His family asked him why he so rarely smiled when he practiced.

Those challenges stretched through the Australian Open, when he lost to Zverev in the quarterfinals in a shoddy performance. A month later, he twisted his ankle two games into the Rio Open. He sunk as low as he had felt in his professional career and arrived at Indian Wells trying to defend his title but also desperate to rediscover the joy that is so essential for his game. He did, beating Sinner in the semifinal from a set down, playing the kind of joyful rubber band tennis that had eluded him for so long.

It looked like his old magic was back. Instead, it would elude him a little longer.

The forearm injury that now sees him wearing that bright white compression sleeve forced him out of tournaments in Monte Carlo and Barcelona, tournaments that, if fit, he would have been a favorite to win. It endured long enough to compromise his efforts in Madrid, where he lost to Andrey Rublev after squeaking past Jan-Lennard Struff, and forced him to skip the Italian Open in Rome, the main tune-up for the French Open. 

When he arrived in Paris, he hammered his first opponent, J.J. Wolf, who won just three games, but still felt like his body and brain were working against him. “I’m still feeling weird, let’s say, or afraid to hit every forehand 100 percent,” he said. “It’s still in my mind.”

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The forearm sleeve has been omnipresent during his run to the title. (Clive Brunskill / Getty Images)

There is a lot that makes Alcaraz very different from just about every other tennis player. Part of that is his willingness to be so open about worries and his fears, and the havoc that his mind can sometimes wreak on his body. The other part is using that vulnerability not to cow himself, or to fear its consequences, but do find and shape tools to deploy when that precarious symbiosis between physical and psychological tips out of balance.

“I’m stronger mentally,” he said after beating Sinner in the French Open semifinal. The cramps came then, in in the third set, who was experiencing them, too. Flashbacks to Djokovic rose like smoke, but Alcaraz didn’t panic. He’d been here before, and he had a plan.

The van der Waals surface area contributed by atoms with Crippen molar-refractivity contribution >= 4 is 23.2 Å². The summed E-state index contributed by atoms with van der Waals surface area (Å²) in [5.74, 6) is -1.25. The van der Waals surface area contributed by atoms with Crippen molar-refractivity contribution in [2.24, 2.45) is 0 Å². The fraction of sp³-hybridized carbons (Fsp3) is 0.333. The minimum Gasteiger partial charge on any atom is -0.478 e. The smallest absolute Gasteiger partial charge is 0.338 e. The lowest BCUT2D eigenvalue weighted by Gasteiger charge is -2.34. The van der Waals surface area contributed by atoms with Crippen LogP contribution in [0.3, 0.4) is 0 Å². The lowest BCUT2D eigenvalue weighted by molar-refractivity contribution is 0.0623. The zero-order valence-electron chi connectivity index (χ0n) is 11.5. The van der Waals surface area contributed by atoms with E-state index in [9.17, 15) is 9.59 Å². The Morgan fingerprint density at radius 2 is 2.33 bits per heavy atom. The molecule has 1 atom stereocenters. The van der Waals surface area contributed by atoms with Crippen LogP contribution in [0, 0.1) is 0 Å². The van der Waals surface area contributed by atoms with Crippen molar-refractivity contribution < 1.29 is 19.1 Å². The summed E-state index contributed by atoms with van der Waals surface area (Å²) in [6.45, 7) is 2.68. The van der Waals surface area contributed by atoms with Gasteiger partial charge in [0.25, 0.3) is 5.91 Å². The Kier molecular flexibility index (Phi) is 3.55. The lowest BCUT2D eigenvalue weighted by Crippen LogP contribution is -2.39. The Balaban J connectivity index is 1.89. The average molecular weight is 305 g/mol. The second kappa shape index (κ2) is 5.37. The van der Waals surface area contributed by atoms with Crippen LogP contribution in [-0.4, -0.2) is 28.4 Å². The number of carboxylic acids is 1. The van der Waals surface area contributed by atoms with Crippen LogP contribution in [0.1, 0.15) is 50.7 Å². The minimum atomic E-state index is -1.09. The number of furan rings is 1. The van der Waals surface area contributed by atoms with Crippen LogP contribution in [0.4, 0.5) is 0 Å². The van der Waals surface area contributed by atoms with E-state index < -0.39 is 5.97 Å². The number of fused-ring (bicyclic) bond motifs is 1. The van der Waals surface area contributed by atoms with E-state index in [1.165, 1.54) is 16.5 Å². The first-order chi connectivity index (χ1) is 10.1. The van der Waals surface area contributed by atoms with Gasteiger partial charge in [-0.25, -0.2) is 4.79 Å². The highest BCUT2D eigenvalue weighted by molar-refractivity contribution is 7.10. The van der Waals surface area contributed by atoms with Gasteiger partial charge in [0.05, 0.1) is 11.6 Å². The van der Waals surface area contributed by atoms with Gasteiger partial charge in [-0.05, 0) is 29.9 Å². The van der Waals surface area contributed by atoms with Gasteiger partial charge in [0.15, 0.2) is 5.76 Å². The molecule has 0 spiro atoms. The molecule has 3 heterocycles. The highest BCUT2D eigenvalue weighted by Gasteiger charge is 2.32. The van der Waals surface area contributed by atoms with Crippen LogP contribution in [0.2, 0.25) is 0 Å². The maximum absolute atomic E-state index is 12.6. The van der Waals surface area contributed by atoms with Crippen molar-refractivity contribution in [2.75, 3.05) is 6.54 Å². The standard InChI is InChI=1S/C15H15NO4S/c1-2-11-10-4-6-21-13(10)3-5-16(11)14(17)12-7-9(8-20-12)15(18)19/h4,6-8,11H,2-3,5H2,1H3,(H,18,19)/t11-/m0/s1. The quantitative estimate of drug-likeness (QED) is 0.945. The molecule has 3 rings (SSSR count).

He knew that if he just accepted the moment and pushed through, tried to shorten the points, the cramps would go away. “I knew much better how to do it this year than last year,” he said.

More pain would come against Zverev on Sunday, beginning late in the third set and continuing into the fourth. It was the same pain he had felt during the match against Sinner.

He asked for a medical time-out and sat on his chair for several minutes as a trainer massaged his left thigh. Again, he accepted it, telling himself that after all the tennis he had played, some pain was inevitable.

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Alcaraz came through pain and cramps against Sinner and Zverev to win the title. (Alain Jocard / AFP via Getty Images)

“If you don’t feel something like this, you are not human,” he said later.

Zverev said he was struggling, too, running out of gas. 

“I don’t cramp. We’re both physically strong, but he’s a beast,” Zverev said. “He’s an animal, for sure. The intensity at which he plays tennis is different from other people.”

It is different from other people, and it has not come easy. Sunday night had Alcaraz saying that he took more pride in this latest win than the first two Grand Slam titles, because of the rocky road he has been on for nearly a year. Especially this spring, when his body looked like it might betray him once more.

“Everything that I have done the last month just to be ready for this tournament with my team,” he said.

Every day they had to consider whether it was safe for him to practice or if he needed to rest. That was tough on a player who is still, at heart, someone who loves tennis.

“It’s been really difficult,” he said.

The crucial moments in those matches have also included plenty of the miraculous winners and knee-twisting drop shots that he has made his own. These matches are the biggest victories of his year and some of the biggest of his career as he adjusts to being not the future of men’s tennis, but its present. However, they feel different to the ones that have made him renowned. They have taken him to what was before his physical edge, and dangled him over it, only to see him find more dirt beneath his feet when he needs it.

After he beat Sinner to make the final, Alcaraz said something that he hadn’t really said before, something that came out of his mouth but seemed to come from a more advanced recess of his brain, mature beyond his insouciance, perhaps hardened by the pain of the last twelve months. He said that grinding out victories on the red clay of Roland Garros requires an ability to “find joy in the suffering”.

He had suffered here plenty before. On Sunday, on his fourth try, he got to the joy.

(Top photos: Tim Goode; Antonio Borga / Eurasia Sport Images via Getty Images; design: Dan Goldfarb for The Athletic)